Our website is made possible by displaying online advertisements to our visitors.
Please consider supporting us by disabling your ad blocker.

Download links will be available after you disable the ad blocker and reload the page.

The Feast of the Virgins and Other Poems

Download options:

  • 348.38 KB
  • 1.09 MB
  • 1.09 MB



ADDRESS TO THE FLAG [After the Battle of Gettysburg.] Float in the winds of heaven, O tattered Flag!Emblem of hope to all the misruled world:Thy field of golden stars is rent and red—Dyed in the blood of brothers madly spilledBy brother-hands upon the mother-soil.O fatal Upas of the savage Nile,Transplanted hither—rooted—multiplied—Watered with bitter tears and sending forthThy venom-vapors till the land is mad,Thy day is done. A million blades are swungTo lay thy jungles open to the sun;A million torches fire thy blasted boles;A million hands shall drag thy fibers outAnd feed the fires till every root and branchLie in dead ashes. From the blackened soil,Enriched and moistened with fraternal blood,Beside the palm shall spring the olive-tree,And every breeze shall waft the happy songOf Freedom crowned with olive-twigs and flowers. Yea, Patriot-Flag of our old patriot-sires,Honored—victorious on an hundred fieldsWhere side by side for Freedom's mother-landHer Southern sons and Northern fighting fell,And side by side in glorious graves repose, I see the dawn of glory grander still,When hand in hand upon this battle-fieldThe blue-eyed maidens of the MerrimacWith dewy roses from the Granite Hills,And dark-eyed daughters from the land of palmsWith orange-blossoms from the broad St. Johns,In solemn concert singing as they go,Shall strew the graves of these fraternal dead.The day of triumph comes, O blood-stained Flag!Washed clean and lustrous in the morning lightOf a new era, thou shalt float againIn more than pristine glory o'er the landPeace-blest and re-united. On the seasThou shalt be honored to the farthest isle.The oppressed of foreign lands shall flock the shoresTo look upon and bless thee. Mothers shall liftTheir infants to behold thee as a starNew-born in heaven to light the darksome world.The children weeping round the desolate,Sore-stricken mother in the saddened homeWhereto the father shall no more return,In future years will proudly boast the bloodOf him who bravely fell defending thee.And these misguided brothers who would tearThy starry field asunder and would trailTheir own proud flag and history in the dust,Ere many years will bless thee, dear old Flag,That thou didst triumph even over them.Aye, even they with proudly swelling heartsWill see the glory thou shalt shortly wear,And new-born stars swing in upon thy fieldIn lustrous clusters. Come, O glorious dayOf Freedom crowned with Peace. God's will be done!God's will is peace on earth—good-will to men.The chains all broken and the bond all free,O may this nation learn to war no more;Yea, into plow-shares may these brothers beatTheir swords and into pruning-hooks their spears,Clasp hands again, and plant these battle-fieldsWith golden corn and purple-clustered vines,And side by side re-build the broken walls—Joined and cemented as one solid stoneWith patriot-love and Christ's sweet charity. FOOTNOTES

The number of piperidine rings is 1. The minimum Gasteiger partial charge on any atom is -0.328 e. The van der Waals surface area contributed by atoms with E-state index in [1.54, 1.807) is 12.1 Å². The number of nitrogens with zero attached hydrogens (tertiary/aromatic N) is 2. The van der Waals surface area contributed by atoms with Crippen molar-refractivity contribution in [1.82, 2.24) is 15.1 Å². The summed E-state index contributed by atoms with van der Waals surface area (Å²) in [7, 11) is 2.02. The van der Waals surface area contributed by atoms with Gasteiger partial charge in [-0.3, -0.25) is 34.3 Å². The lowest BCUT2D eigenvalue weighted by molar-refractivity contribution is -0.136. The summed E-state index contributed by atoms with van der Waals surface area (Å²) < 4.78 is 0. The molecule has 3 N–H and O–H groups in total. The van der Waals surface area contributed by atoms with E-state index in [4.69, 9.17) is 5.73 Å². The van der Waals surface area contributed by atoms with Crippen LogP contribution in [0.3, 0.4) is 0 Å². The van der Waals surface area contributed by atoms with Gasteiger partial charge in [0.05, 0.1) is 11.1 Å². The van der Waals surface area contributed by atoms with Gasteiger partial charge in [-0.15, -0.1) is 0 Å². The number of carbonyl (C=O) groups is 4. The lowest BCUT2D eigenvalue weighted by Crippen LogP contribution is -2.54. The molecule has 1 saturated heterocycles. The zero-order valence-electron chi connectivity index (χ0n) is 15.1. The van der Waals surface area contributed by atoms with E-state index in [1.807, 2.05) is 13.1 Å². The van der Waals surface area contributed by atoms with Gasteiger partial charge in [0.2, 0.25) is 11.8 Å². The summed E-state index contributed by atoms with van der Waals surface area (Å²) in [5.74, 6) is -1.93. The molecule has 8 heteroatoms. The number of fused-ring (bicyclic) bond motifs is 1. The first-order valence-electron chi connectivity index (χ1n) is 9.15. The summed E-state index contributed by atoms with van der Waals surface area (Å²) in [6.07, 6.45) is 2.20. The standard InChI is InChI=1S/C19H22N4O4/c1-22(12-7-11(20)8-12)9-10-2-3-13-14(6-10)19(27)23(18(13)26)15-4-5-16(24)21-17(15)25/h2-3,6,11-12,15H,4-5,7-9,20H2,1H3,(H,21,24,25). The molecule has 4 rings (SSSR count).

African slavery.

NEW-YEARS ADDRESS—JANUARY 1, 1866 [Written for the St. Paul Pioneer.] Good morning—good morning—a happy new year!We greet you, kind friends of the old Pioneer;Hope your coffee is good and your steak is well done,And you're happy as clams in the sand and the sun....